Will I have enough?

Will I have enough?

‘Plan for retirement.’ This phrase is something many of us have heard since the time we landed our first full-time job. But even now, as it was back then, it is a pretty vague directive.

When we are younger it translates to putting money away, likely into a registered account. And for anyone under 25 that’s a great first step. Sock away money and let compound interest work for you. Perfect. Done and done.

However, as you get older this approach to retirement planning should evolve and become more formal, with defined goals and a clear plan. A plan that can grow and change as we do, adapting to our lives and goals. This is when the question ‘will I have enough’ begins to become part of the discussion.

If we peel everything away, each of us faces the fear of NOT having enough saved by the time we retire to live out our retirement years in relative financial comfort and provide enough income to meet our lifestyle goals. For some, this fear can stop us from working with an advisor to build a plan. Check out our blog ‘There is No Time Like Now’ to learn more on this topic.

The easiest way to face any fear you have about the retirement nest egg you are building is to learn the facts. Work with a financial advisor to build a retirement plan based on both your current reality and your future goals.

One of the first considerations is the type of retirement you want. Do you hope to travel? Will you move into a different home? Do you or will you have a vacation property? How many vehicles will you have? All choices have an impact on your income needs during retirement.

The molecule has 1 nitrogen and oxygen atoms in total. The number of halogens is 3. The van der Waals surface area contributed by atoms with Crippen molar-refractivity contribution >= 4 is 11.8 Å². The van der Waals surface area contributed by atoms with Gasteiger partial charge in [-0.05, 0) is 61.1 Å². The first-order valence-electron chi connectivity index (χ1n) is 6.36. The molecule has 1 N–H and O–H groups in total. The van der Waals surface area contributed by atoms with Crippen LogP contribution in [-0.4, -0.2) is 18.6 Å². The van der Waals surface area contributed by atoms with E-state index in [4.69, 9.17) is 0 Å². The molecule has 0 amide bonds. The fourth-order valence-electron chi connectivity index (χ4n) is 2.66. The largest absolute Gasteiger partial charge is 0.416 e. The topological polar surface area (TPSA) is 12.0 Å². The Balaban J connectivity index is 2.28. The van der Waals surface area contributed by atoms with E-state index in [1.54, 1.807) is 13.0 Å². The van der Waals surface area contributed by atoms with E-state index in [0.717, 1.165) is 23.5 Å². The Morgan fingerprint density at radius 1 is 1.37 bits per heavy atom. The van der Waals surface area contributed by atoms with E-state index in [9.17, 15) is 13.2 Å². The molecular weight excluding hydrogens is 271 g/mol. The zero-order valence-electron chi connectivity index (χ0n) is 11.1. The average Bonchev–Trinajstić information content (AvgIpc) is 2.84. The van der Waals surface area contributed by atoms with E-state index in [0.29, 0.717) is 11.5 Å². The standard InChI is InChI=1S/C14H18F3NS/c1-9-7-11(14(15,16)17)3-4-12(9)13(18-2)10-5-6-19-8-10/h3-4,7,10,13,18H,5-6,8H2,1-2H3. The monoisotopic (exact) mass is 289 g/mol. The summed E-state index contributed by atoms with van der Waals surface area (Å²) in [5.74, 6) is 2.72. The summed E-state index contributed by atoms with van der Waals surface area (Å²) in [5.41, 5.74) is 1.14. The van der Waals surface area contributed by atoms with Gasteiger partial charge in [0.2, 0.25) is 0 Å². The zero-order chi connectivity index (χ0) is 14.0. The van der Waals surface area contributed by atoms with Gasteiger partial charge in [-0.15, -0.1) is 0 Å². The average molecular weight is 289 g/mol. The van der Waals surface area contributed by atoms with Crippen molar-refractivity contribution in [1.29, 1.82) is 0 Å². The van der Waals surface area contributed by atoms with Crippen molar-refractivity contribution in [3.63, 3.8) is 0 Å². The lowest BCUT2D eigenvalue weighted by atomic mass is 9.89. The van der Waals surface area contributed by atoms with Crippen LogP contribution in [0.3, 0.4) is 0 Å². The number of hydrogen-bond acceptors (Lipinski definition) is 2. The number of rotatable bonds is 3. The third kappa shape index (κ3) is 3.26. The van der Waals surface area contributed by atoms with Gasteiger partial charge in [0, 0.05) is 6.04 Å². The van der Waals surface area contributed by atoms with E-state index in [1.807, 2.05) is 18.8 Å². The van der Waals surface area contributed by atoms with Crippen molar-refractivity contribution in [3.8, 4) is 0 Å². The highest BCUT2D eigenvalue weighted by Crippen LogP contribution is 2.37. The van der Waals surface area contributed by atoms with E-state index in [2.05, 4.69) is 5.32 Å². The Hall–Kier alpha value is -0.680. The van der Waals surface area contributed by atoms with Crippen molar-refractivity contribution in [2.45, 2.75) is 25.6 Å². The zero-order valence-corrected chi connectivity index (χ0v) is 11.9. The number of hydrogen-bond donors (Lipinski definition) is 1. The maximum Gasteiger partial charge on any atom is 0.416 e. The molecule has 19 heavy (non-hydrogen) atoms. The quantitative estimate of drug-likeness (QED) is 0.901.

Any company-based pension plans or savings plans and their income during retirement need to be considered, in addition to RRSPs, non-registered and TFSA savings you are putting aside for retirement. Company-based pension plans are less common today than in the past, but if you have one, the income they will generate during your retirement need to be factored in to your retirement income planning.

In addition, any government income you will be eligible for during your retirement need to be taken into account for retirement income planning. Old Age Security (OAS) and Canadian Pension Plan (CPP) are two common government benefits many of us look forward to receiving. There are some options in terms of when you can begin receiving these benefits. Your specific situation should be reviewed to know what is in your best interest. There are strategies available to ensure you maximize your income options and minimize annual taxes.

For many of us, the concept of retirement planning feels like a distant concern; one that ‘future me’ will be better equipped to deal with. In fact, the earlier you can start, the better. There’s a Chinese proverb that says, “The best time to plant a tree was 20 years ago, the next best time is right now”.

Find a financial advisor you trust and connect with them to help you build your retirement income plan.

A study of Canadians done by the Investment Fund Institute of Canada found households who worked with an advisor had as much as 2.73 times more assets after 15 years compared to identical non-advised households.